The Girl on the Train

Yesterday morning we boarded the train to leave Munich and take on Interlaken. I was thrilled for the train ride, as I looked forward to reading, blogging, and napping. The first leg of the trip was fantastic: I took a much-needed siesta, listened to music, and stared at the beautiful countryside. While I was abruptly woken up by a group of men celebrating a bachelor party, it was a terrific morning. We departed the first train in a surprisingly calm manner and hung out in the train station. I ate some McDonalds (30 cents for ketchup??) and boarded the next train. Unfortunately, the train was packed so I grabbed a seat away from the rest of the group. I started reading my book, which is great by the way (comment for details), and settled in nicely. A very mixed group surrounded me, and I kept to myself and didn’t say much, assuming that they didn’t speak English. A few hours into the ride, I dropped my water bottle. The ride took an incredible turn.

The woman sitting next to me picked up my bottle and I thanked her. She was shocked that I spoke english and I was shocked that she spoke it as well. Just an hour earlier she spoke in German and told me I was in her seat. We sparked an instant connection and talked for the rest of the ride. I learned all about her unique story. She grew up in Afghanistan and moved to New York when she was seven because her father was a diplomat. She went to school at St John’s University and went on to work and live in Qatar and, now, Germany. She works to help refugees get internship opportunities. She was on the train to visit her son who goes to school in Geneva.

We talked for a bit about American politics and then went on to deeper topics. We discussed her citizenship and connections to all the different countries where she has lived. She described herself as a global citizen and shared that she takes the best aspects from each country to add to her character and outlook on life. She was very impressed that we were traveling through Europe, as it helps us understand the world and learn and grow as individuals. We then went on to talk about religion. She explained that she grew up Muslim but no longer considers herself religious. While she is no longer connected to the traditions of the Muslim faith, she prays everyday and is extremely thankful. I told her about my faith and relationship with Christ. Despite our differences, we were able to understand each other and appreciate each other’s faith. It was also interesting to hear her negative take on people who claim to be “religious” yet don’t live out their faith and throw it down other people’s throats. This was especially intriguing because this year I’ve learned a lot about myself as a believer and have striven to have an intimate relationship with Christ, not centered on traditions or religion. One unique aspect about the Christian faith is that we no longer have to try to reach God through good acts because Jesus came down to earth to save us. By this, I want to do good deeds, not because I’m afraid of what God will do if I don’t, but because of the insane amount of grace that God gave me by sending his son to die on a cross for me – an unworthy sinner. I try to love because He loved me first.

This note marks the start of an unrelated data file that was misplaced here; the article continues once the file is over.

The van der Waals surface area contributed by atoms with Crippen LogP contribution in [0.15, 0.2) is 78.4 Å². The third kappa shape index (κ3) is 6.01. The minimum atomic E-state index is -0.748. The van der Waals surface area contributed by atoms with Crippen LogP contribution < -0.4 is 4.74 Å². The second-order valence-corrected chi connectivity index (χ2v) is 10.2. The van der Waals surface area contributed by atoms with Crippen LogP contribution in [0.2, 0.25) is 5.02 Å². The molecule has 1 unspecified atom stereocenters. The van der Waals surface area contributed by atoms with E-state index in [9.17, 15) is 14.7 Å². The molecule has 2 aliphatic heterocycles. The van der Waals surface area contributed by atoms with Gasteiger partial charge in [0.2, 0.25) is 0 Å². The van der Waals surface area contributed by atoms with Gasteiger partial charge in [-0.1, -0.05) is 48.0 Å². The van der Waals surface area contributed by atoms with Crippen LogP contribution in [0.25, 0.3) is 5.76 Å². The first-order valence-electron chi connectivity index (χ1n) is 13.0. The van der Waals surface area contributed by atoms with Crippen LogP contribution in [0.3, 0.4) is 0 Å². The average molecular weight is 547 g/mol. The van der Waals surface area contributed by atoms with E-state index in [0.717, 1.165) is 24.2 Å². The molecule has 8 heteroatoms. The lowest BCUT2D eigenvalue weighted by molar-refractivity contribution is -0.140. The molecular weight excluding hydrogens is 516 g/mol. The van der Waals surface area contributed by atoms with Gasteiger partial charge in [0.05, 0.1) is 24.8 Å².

It was amazing to see how, despite my different age, culture, gender, and faith, I had so much in common with this woman. I loved learning about her unique story as a global citizen and woman of faith. I hope to one day be like this woman in my world knowledge and travel experience – learning new things in new places whenever and wherever  I can. I also hope to partner with Christ to love and unite people, not tear anyone down. I hope to be spurred on by His kindness and grace, not tradition, comparison, or striving. I look forward to talking with more locals and hearing their unique stories on this trip and beyond. It’s amazing how many people have amazing stories to tell. All it takes is some courage and a bit of awkwardness and you may find a new friend. Trains are cool. Let’s seek to understand.

Cole